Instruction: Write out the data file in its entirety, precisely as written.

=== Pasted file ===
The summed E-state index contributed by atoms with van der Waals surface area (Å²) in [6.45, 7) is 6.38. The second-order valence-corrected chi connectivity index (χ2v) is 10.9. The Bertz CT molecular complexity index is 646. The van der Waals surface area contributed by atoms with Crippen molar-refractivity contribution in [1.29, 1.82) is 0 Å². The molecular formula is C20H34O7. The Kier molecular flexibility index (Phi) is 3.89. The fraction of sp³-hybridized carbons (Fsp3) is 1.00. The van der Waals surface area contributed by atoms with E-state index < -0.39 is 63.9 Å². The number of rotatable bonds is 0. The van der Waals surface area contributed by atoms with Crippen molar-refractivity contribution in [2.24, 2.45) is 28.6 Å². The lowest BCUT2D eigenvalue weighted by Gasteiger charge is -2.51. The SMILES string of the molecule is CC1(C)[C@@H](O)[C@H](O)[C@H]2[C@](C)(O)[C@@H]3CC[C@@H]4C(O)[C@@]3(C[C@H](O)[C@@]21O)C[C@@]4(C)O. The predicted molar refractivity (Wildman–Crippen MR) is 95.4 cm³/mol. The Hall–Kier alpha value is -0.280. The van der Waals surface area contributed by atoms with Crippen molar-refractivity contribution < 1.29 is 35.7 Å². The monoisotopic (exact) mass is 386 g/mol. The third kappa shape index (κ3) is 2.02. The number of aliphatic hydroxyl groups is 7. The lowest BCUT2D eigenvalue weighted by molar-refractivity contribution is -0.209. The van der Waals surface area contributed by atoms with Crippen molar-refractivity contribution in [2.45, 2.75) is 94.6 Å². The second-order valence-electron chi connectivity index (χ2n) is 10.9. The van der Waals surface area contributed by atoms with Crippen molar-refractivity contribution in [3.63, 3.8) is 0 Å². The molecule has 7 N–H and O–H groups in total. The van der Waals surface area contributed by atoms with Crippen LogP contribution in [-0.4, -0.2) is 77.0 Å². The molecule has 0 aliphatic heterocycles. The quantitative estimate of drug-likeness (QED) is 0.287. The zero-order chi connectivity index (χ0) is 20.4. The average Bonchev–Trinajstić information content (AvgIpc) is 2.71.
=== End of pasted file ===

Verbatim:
The summed E-state index contributed by atoms with van der Waals surface area (Å²) in [6.45, 7) is 6.38. The second-order valence-corrected chi connectivity index (χ2v) is 10.9. The Bertz CT molecular complexity index is 646. The van der Waals surface area contributed by atoms with Crippen molar-refractivity contribution in [1.29, 1.82) is 0 Å². The molecular formula is C20H34O7. The Kier molecular flexibility index (Phi) is 3.89. The fraction of sp³-hybridized carbons (Fsp3) is 1.00. The van der Waals surface area contributed by atoms with E-state index < -0.39 is 63.9 Å². The number of rotatable bonds is 0. The van der Waals surface area contributed by atoms with Crippen molar-refractivity contribution in [2.24, 2.45) is 28.6 Å². The lowest BCUT2D eigenvalue weighted by Gasteiger charge is -2.51. The SMILES string of the molecule is CC1(C)[C@@H](O)[C@H](O)[C@H]2[C@](C)(O)[C@@H]3CC[C@@H]4C(O)[C@@]3(C[C@H](O)[C@@]21O)C[C@@]4(C)O. The predicted molar refractivity (Wildman–Crippen MR) is 95.4 cm³/mol. The Hall–Kier alpha value is -0.280. The van der Waals surface area contributed by atoms with Crippen molar-refractivity contribution < 1.29 is 35.7 Å². The monoisotopic (exact) mass is 386 g/mol. The third kappa shape index (κ3) is 2.02. The number of aliphatic hydroxyl groups is 7. The lowest BCUT2D eigenvalue weighted by molar-refractivity contribution is -0.209. The van der Waals surface area contributed by atoms with Crippen molar-refractivity contribution in [2.45, 2.75) is 94.6 Å². The second-order valence-electron chi connectivity index (χ2n) is 10.9. The van der Waals surface area contributed by atoms with Crippen molar-refractivity contribution in [3.63, 3.8) is 0 Å². The molecule has 7 N–H and O–H groups in total. The van der Waals surface area contributed by atoms with Crippen LogP contribution in [-0.4, -0.2) is 77.0 Å². The molecule has 0 aliphatic heterocycles. The quantitative estimate of drug-likeness (QED) is 0.287. The zero-order chi connectivity index (χ0) is 20.4. The average Bonchev–Trinajstić information content (AvgIpc) is 2.71.